Sometimes I get so wrapped up in creating new recipes that I lose sight of why I started this website in the first place: to help busy people learn to fit healthy cooking into their lifestyles. I recently had a wonderful reminder of this mission. Liz has been my friend for more than 10 years. We were hockey teammates in college and lived together in New York right after graduation. While we were roommates, we adhered to a strict division of labor, I cooked and she cleaned. It was with Liz that I first developed my recipe for healthy chicken fingers (a dish she requests every time she comes over to my house). Well, after many years of hating/avoiding cooking, Liz has started to experiment with some of my recipes. It turns out that she's a natural.
So, for the past few weeks she and I have been exchanging tons of emails about cooking and meal planning. Having these conversations with her has really reinforced my mission with this website as a place for information, tips and general info about cooking and meal prep. Liz emailed me this week about some ideas for preparing fish. Turns out, I haven't put a lot of fish on the website, mainly because I prefer simple preparations and never thought these were "wow" enough for the site. Talking to Liz has changed my attitude about this, and so I wanted to share this simple preparation for tasty salmon with you all.
I love fish. Living in New England, I am very lucky to have access to wonderful fresh fish year round. When it comes to fish, my opinion is that simple is better. This is mainly for two reasons. First, good fresh fish can be pricey, so you don't want to ruin it with too much recipe/seasoning. And two, fresh fish is DELICIOUS - so I don't like to cover it up with a lot of stuff.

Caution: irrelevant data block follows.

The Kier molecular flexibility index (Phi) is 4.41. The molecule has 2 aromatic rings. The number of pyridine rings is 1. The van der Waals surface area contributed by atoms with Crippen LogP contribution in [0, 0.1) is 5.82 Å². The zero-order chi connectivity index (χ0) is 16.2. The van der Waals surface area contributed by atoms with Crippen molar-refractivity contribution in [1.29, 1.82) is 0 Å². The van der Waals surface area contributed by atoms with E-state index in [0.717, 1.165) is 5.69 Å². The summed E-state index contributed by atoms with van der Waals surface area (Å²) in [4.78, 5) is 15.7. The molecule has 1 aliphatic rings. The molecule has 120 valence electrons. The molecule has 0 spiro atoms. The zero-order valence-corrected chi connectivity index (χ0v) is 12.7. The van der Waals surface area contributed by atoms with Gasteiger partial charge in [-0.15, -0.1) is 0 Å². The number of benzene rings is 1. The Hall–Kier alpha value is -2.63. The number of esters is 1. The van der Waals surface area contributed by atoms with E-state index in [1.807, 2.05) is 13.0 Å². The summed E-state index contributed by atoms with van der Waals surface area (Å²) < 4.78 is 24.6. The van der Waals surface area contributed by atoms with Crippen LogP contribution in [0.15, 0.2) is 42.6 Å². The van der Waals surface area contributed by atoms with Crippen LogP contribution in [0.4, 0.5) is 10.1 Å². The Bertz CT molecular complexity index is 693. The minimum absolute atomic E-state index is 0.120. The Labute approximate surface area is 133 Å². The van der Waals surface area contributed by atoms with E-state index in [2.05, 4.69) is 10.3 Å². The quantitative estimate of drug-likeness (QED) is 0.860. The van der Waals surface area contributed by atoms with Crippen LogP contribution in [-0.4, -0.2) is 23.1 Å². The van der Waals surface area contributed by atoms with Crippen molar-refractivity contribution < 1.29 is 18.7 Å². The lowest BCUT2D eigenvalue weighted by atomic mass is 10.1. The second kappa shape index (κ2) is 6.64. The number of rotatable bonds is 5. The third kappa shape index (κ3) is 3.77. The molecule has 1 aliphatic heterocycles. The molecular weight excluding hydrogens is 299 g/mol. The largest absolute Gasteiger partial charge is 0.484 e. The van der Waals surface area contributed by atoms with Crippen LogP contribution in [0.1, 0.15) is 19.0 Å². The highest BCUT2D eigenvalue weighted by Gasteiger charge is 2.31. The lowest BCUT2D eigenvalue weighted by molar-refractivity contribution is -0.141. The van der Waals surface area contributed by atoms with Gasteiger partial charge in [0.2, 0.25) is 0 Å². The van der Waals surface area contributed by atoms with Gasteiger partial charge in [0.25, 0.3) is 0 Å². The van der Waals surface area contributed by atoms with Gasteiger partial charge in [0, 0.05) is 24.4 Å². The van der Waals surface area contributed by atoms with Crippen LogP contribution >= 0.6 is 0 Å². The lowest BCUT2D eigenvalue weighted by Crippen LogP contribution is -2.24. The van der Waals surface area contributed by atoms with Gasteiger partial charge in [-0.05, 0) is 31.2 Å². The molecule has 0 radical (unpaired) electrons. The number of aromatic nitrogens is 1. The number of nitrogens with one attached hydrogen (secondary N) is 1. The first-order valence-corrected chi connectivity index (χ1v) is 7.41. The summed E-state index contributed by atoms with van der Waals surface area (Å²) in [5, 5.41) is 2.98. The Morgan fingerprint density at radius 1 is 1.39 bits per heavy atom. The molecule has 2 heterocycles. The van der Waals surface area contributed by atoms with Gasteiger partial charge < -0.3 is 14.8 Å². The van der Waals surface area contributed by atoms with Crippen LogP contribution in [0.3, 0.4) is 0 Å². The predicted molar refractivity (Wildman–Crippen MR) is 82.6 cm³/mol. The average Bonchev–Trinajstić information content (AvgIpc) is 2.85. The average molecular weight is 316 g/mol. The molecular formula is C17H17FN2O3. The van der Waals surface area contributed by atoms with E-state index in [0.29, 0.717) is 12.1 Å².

Wild salmon makes for a tasty and incredibly healthy dinner. Craig and I picked up this beautiful filet of wild Alaskan Coho Salmon at the store this weekend, so I thought this would be a good opportunity to highlight a simple preparation for this tasty fish.
My cast iron skillet is my kitchen MVP. I use it for everything, but over the years I've learned that it is the absolute best and most precise way to prepare fresh fish perfectly. This is due to the fact that you can put the skillet in the oven. Because most types of fish are very delicate, you never want to flip it. Broiling in a skillet ensures even cooking because you broil the skillet first so that it gets super hot. This will crisp the skin of the salmon and help it to cook evenly while the rest of it broils. I have been honing this method over the past few years and it works with all varieties of fish.
I served the salmon with lemon wedges and bulgur with kale and walnuts. It was a simple and tasty meal that took approximately 20 minutes to put together.
Read more for the full recipe!
Ingredients: Serves 3
1lb fresh wild salmon filet
1 tsp extra virgin olive oil
1 tsp sea salt
1.5 tsp black pepper
1 large lemon, zested and quartered
optional: parsley to sprinkle or garnish
Step by Step Instructions:
1. Rinse and pat the salmon dry
2. Season with salt, pepper and lemon zest
3. Turn broiler on high - preheat skillet for 5 minutes, until super hot
4. Turn broiler down to low
5. Grease skillet with olive oil and carefully place salmon filet into the hot skillet, skin side down
6. Broil on low heat until cooked through, approximately 8-12 minutes depending on the thickness of the fish
7. When cooked, the flesh should be a nice pink color and flake easily with a fork